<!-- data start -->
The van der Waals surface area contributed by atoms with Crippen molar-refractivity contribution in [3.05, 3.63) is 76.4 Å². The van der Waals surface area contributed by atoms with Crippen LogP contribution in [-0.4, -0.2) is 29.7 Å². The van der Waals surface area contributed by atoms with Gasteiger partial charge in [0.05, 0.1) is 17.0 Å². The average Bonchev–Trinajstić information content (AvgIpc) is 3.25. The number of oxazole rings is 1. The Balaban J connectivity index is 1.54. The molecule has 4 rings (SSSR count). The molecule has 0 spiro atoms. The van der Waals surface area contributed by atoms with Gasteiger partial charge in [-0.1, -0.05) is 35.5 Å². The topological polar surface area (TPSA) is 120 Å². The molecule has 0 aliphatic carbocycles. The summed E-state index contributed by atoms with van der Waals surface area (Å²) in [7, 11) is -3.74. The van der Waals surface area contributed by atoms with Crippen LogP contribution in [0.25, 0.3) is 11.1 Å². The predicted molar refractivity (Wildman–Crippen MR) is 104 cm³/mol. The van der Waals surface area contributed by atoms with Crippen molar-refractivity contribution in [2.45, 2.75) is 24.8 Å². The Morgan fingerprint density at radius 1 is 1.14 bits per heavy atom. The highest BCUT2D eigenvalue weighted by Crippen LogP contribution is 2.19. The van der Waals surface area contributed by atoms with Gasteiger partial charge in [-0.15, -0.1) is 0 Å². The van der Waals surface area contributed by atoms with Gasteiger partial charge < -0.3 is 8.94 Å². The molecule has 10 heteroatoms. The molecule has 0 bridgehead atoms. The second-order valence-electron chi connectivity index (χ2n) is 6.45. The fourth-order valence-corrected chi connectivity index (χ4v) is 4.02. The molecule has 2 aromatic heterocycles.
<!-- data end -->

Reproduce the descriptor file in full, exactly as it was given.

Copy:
The van der Waals surface area contributed by atoms with Crippen molar-refractivity contribution in [3.05, 3.63) is 76.4 Å². The van der Waals surface area contributed by atoms with Crippen LogP contribution in [-0.4, -0.2) is 29.7 Å². The van der Waals surface area contributed by atoms with Gasteiger partial charge in [0.05, 0.1) is 17.0 Å². The average Bonchev–Trinajstić information content (AvgIpc) is 3.25. The number of oxazole rings is 1. The Balaban J connectivity index is 1.54. The molecule has 4 rings (SSSR count). The molecule has 0 spiro atoms. The van der Waals surface area contributed by atoms with Gasteiger partial charge in [-0.1, -0.05) is 35.5 Å². The topological polar surface area (TPSA) is 120 Å². The molecule has 0 aliphatic carbocycles. The summed E-state index contributed by atoms with van der Waals surface area (Å²) in [7, 11) is -3.74. The van der Waals surface area contributed by atoms with Crippen LogP contribution in [0.25, 0.3) is 11.1 Å². The predicted molar refractivity (Wildman–Crippen MR) is 104 cm³/mol. The van der Waals surface area contributed by atoms with Crippen molar-refractivity contribution in [2.45, 2.75) is 24.8 Å². The Morgan fingerprint density at radius 1 is 1.14 bits per heavy atom. The highest BCUT2D eigenvalue weighted by Crippen LogP contribution is 2.19. The van der Waals surface area contributed by atoms with Gasteiger partial charge in [-0.15, -0.1) is 0 Å². The van der Waals surface area contributed by atoms with Gasteiger partial charge < -0.3 is 8.94 Å². The molecule has 10 heteroatoms. The molecule has 0 bridgehead atoms. The second-order valence-electron chi connectivity index (χ2n) is 6.45. The fourth-order valence-corrected chi connectivity index (χ4v) is 4.02. The molecule has 2 aromatic heterocycles.